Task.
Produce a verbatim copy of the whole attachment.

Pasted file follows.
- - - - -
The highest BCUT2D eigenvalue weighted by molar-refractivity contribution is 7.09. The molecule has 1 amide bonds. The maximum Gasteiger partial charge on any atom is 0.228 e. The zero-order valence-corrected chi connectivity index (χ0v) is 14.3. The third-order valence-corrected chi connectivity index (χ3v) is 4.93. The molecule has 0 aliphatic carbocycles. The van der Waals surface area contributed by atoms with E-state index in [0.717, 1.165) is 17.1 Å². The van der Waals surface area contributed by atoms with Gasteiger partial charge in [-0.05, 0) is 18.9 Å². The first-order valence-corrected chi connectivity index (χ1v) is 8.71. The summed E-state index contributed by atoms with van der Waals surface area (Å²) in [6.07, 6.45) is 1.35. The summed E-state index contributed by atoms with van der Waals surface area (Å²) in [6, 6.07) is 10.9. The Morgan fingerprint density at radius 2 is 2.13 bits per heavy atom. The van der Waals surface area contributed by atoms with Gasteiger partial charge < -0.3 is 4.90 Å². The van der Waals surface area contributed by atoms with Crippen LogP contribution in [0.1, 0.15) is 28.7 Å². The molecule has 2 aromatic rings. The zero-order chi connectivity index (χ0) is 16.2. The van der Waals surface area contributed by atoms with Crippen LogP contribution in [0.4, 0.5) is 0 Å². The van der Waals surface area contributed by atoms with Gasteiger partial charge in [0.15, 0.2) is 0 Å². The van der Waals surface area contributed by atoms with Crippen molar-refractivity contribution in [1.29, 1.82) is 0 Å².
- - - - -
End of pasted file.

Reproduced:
The highest BCUT2D eigenvalue weighted by molar-refractivity contribution is 7.09. The molecule has 1 amide bonds. The maximum Gasteiger partial charge on any atom is 0.228 e. The zero-order valence-corrected chi connectivity index (χ0v) is 14.3. The third-order valence-corrected chi connectivity index (χ3v) is 4.93. The molecule has 0 aliphatic carbocycles. The van der Waals surface area contributed by atoms with E-state index in [0.717, 1.165) is 17.1 Å². The van der Waals surface area contributed by atoms with Gasteiger partial charge in [-0.05, 0) is 18.9 Å². The first-order valence-corrected chi connectivity index (χ1v) is 8.71. The summed E-state index contributed by atoms with van der Waals surface area (Å²) in [6.07, 6.45) is 1.35. The summed E-state index contributed by atoms with van der Waals surface area (Å²) in [6, 6.07) is 10.9. The Morgan fingerprint density at radius 2 is 2.13 bits per heavy atom. The van der Waals surface area contributed by atoms with Gasteiger partial charge < -0.3 is 4.90 Å². The van der Waals surface area contributed by atoms with Crippen LogP contribution in [0.1, 0.15) is 28.7 Å². The molecule has 2 aromatic rings. The zero-order chi connectivity index (χ0) is 16.2. The van der Waals surface area contributed by atoms with Crippen LogP contribution in [0.4, 0.5) is 0 Å². The van der Waals surface area contributed by atoms with Gasteiger partial charge in [0.15, 0.2) is 0 Å². The van der Waals surface area contributed by atoms with Crippen molar-refractivity contribution in [1.29, 1.82) is 0 Å².